Post-care for embedded sutures

Embedded sutures are a traumatic treatment, and post-operative care is crucial. The site of the embedded sutures may experience swelling and pain, which can be controlled with anti-inflammatory and pain medication as prescribed by the doctor for two to three days. Short-term antibiotics may also be prescribed if needed. Within three days after the surgery, it is recommended to sleep with the pillow facing upwards. During the first week, when washing and moisturizing the face and applying skin ointment, it should be done gently without rubbing or massaging. Avoid excessive exposure to direct sunlight, tanning beds, or saunas to reduce the chance of pigmentation. Avoid facial and neck massages and beauty treatments. Ice packs can be used to reduce swelling and bruising after surgery. It is advised to avoid makeup for the first 24 hours to prevent bacteria from entering the body through the incision. Avoid excessive facial and neck activity, such as laughing or dental work, as the sutures may move or be damaged.

Risks and side effects

Like other invasive treatments, embedded sutures may have some risks and side effects, but they are generally temporary and not severe.

These risks and side effects include:

Swelling and pain

Swelling and pain are common side effects of injection/needle insertion and suturing. In most cases, they are mild and temporary, lasting for several days. Pain medication can be taken as directed.

Redness, swelling, and bruising

These reactions are more common in people with thinner and more easily reddened skin or in areas with a high concentration of blood vessels. These reactions usually subside within a few days, but bruising may take up to two weeks to disappear completely. If you are taking medication or eating foods that may cause bleeding problems, such as aspirin, non-steroidal anti-inflammatory drugs, warfarin, ginkgo, and vitamin E, notify your doctor first.


Since the sutures are a foreign material, bacteria may adhere to them and cause infection. If necessary, the doctor may prescribe prophylactic antibiotics to prevent possible infection.


Before treatment, the doctor will determine the symmetry of your left and right sides and balance them as much as possible during the treatment. However, it is also possible to increase asymmetry, which can be corrected by inserting more sutures if necessary.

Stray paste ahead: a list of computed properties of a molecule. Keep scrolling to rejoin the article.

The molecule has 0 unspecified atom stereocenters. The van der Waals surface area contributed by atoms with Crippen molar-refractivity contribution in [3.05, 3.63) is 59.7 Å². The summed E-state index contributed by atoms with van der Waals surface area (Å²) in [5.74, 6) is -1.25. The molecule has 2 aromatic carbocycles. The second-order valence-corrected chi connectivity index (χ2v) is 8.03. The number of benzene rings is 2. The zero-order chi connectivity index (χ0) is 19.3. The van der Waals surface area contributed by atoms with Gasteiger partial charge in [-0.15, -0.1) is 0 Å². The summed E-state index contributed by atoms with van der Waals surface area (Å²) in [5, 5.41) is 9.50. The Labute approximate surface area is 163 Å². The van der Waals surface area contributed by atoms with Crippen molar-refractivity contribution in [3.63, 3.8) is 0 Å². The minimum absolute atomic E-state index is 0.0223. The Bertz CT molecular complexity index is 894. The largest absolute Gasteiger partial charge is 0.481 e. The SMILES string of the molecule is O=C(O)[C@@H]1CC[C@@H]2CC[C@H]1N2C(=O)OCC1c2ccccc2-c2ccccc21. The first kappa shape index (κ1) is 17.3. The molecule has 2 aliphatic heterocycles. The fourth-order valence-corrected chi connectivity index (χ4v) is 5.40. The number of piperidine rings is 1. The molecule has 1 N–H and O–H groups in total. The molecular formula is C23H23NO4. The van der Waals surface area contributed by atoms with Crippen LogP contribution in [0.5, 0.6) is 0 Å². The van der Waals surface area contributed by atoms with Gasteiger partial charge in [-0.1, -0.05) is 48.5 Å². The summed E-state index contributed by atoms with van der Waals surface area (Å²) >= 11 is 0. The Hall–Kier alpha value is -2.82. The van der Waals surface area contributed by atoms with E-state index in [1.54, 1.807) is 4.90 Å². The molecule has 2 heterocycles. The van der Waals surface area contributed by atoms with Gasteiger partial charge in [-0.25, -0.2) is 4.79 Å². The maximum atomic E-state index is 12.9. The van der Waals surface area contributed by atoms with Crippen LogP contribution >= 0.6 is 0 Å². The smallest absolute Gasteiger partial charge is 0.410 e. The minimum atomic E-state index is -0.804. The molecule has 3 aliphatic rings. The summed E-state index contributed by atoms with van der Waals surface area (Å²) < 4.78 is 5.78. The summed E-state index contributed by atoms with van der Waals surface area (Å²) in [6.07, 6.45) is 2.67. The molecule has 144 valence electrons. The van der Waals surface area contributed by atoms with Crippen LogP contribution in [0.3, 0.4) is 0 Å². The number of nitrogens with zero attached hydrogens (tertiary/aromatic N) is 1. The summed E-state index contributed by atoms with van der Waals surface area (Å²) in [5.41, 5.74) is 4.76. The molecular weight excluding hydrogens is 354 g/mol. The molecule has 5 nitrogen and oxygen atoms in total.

Tactility of Threads

Threads can be felt by touch if they are placed in relatively shallow subcutaneous tissues. If necessary, consult a doctor to see if removal is needed.

Skin Folding

If a patient has a significant amount of sagging tissue, threading may pull the tissue up and cause skin folding. Typically, this will disappear within two weeks. This problem usually occurs in older individuals and/or those with noticeably loose skin.

Protrusion and Extrusion

The movement of threads interacts with the local skin tissue. Overactivity can cause the hooked position to shift. The thread end may have a chance to protrude from the skin. If necessary, the doctor will cut off the protruding end.

Damage to Skin Tissue

Different people’s tissues have different positions. Threading surgery may damage some facial tissues, such as blood vessels, salivary glands, and nerve lines. These damages are generally temporary and will naturally recover over time.

Post-Inflammatory Hyperpigmentation

Avoid exposure to sunlight after threading because the placement of the threads may cause some inflammation and lead to the appearance of hyperpigmentation.

Skin Depression

In some patients, the tissue at the entry or exit wound of the thread may appear depressed. If necessary, the doctor may need to adjust it.

In Hong Kong, threading is commonly used for contour reconstruction (slimming the face), tightening, and even nose augmentation. Thread lifting is a minimally invasive and effective treatment, but it uses more complex threads. Different threads require different techniques and are applied to different parts of the body, achieving different effects. Patients should have a doctor diagnose which type of thread is suitable for them before making a decision.